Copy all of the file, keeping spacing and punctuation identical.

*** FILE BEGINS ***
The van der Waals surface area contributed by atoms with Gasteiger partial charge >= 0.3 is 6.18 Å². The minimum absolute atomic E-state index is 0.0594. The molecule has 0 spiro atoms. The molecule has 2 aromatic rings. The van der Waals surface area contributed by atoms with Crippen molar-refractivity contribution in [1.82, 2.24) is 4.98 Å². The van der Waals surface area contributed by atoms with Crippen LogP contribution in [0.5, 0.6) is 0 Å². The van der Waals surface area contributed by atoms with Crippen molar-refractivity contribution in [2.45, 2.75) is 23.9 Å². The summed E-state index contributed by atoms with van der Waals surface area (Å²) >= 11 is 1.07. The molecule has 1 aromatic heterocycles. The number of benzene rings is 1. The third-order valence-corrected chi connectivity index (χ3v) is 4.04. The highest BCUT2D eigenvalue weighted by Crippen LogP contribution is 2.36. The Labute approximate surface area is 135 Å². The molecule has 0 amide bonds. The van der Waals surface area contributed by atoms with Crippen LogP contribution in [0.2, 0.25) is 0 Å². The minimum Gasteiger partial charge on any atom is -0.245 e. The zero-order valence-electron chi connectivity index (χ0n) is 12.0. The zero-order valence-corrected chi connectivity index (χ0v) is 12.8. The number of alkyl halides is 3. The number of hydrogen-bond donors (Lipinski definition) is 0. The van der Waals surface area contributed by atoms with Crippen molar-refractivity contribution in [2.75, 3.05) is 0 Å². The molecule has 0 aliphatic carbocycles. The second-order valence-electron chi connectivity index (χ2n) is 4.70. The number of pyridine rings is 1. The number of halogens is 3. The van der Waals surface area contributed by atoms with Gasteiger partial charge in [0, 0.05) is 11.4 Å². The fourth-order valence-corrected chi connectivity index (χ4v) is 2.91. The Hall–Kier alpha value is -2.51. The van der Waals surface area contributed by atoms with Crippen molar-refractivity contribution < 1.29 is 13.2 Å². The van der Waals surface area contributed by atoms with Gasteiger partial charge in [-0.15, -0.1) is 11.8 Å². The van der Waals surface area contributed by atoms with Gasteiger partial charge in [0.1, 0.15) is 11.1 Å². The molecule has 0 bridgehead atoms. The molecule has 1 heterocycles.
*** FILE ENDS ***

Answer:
The van der Waals surface area contributed by atoms with Gasteiger partial charge >= 0.3 is 6.18 Å². The minimum absolute atomic E-state index is 0.0594. The molecule has 0 spiro atoms. The molecule has 2 aromatic rings. The van der Waals surface area contributed by atoms with Crippen molar-refractivity contribution in [1.82, 2.24) is 4.98 Å². The van der Waals surface area contributed by atoms with Crippen LogP contribution in [0.5, 0.6) is 0 Å². The van der Waals surface area contributed by atoms with Crippen molar-refractivity contribution in [2.45, 2.75) is 23.9 Å². The summed E-state index contributed by atoms with van der Waals surface area (Å²) >= 11 is 1.07. The molecule has 1 aromatic heterocycles. The number of benzene rings is 1. The third-order valence-corrected chi connectivity index (χ3v) is 4.04. The highest BCUT2D eigenvalue weighted by Crippen LogP contribution is 2.36. The Labute approximate surface area is 135 Å². The molecule has 0 amide bonds. The van der Waals surface area contributed by atoms with Crippen LogP contribution in [0.2, 0.25) is 0 Å². The minimum Gasteiger partial charge on any atom is -0.245 e. The zero-order valence-electron chi connectivity index (χ0n) is 12.0. The zero-order valence-corrected chi connectivity index (χ0v) is 12.8. The number of alkyl halides is 3. The number of hydrogen-bond donors (Lipinski definition) is 0. The van der Waals surface area contributed by atoms with Crippen molar-refractivity contribution in [2.75, 3.05) is 0 Å². The molecule has 0 aliphatic carbocycles. The second-order valence-electron chi connectivity index (χ2n) is 4.70. The number of pyridine rings is 1. The number of halogens is 3. The van der Waals surface area contributed by atoms with Gasteiger partial charge in [0, 0.05) is 11.4 Å². The fourth-order valence-corrected chi connectivity index (χ4v) is 2.91. The Hall–Kier alpha value is -2.51. The van der Waals surface area contributed by atoms with Crippen molar-refractivity contribution < 1.29 is 13.2 Å². The van der Waals surface area contributed by atoms with Gasteiger partial charge in [-0.15, -0.1) is 11.8 Å². The van der Waals surface area contributed by atoms with Gasteiger partial charge in [0.1, 0.15) is 11.1 Å². The molecule has 0 bridgehead atoms. The molecule has 1 heterocycles.